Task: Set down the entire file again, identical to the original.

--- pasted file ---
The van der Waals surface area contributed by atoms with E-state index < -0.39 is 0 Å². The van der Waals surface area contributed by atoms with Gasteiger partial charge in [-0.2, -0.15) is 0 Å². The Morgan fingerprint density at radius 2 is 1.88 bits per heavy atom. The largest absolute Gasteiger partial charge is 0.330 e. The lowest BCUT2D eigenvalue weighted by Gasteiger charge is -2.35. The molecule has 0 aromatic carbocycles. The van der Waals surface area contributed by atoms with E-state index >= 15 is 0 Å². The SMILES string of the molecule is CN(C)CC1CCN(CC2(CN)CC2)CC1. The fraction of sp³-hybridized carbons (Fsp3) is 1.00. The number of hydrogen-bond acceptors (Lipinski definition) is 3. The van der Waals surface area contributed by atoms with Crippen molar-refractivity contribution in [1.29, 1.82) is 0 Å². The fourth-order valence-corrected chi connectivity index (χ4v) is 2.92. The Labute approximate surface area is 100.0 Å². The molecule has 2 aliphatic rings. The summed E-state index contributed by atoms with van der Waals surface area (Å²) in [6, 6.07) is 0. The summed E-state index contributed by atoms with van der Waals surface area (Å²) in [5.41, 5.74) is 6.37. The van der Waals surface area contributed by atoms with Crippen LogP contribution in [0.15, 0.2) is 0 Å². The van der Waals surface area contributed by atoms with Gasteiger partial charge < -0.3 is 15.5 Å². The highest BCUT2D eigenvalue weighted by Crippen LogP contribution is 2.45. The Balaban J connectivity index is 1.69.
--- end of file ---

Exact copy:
The van der Waals surface area contributed by atoms with E-state index < -0.39 is 0 Å². The van der Waals surface area contributed by atoms with Gasteiger partial charge in [-0.2, -0.15) is 0 Å². The Morgan fingerprint density at radius 2 is 1.88 bits per heavy atom. The largest absolute Gasteiger partial charge is 0.330 e. The lowest BCUT2D eigenvalue weighted by Gasteiger charge is -2.35. The molecule has 0 aromatic carbocycles. The van der Waals surface area contributed by atoms with E-state index >= 15 is 0 Å². The SMILES string of the molecule is CN(C)CC1CCN(CC2(CN)CC2)CC1. The fraction of sp³-hybridized carbons (Fsp3) is 1.00. The number of hydrogen-bond acceptors (Lipinski definition) is 3. The van der Waals surface area contributed by atoms with Crippen molar-refractivity contribution in [1.29, 1.82) is 0 Å². The fourth-order valence-corrected chi connectivity index (χ4v) is 2.92. The Labute approximate surface area is 100.0 Å². The molecule has 2 aliphatic rings. The summed E-state index contributed by atoms with van der Waals surface area (Å²) in [6, 6.07) is 0. The summed E-state index contributed by atoms with van der Waals surface area (Å²) in [5.41, 5.74) is 6.37. The van der Waals surface area contributed by atoms with Crippen LogP contribution in [0.15, 0.2) is 0 Å². The van der Waals surface area contributed by atoms with Gasteiger partial charge < -0.3 is 15.5 Å². The highest BCUT2D eigenvalue weighted by Crippen LogP contribution is 2.45. The Balaban J connectivity index is 1.69.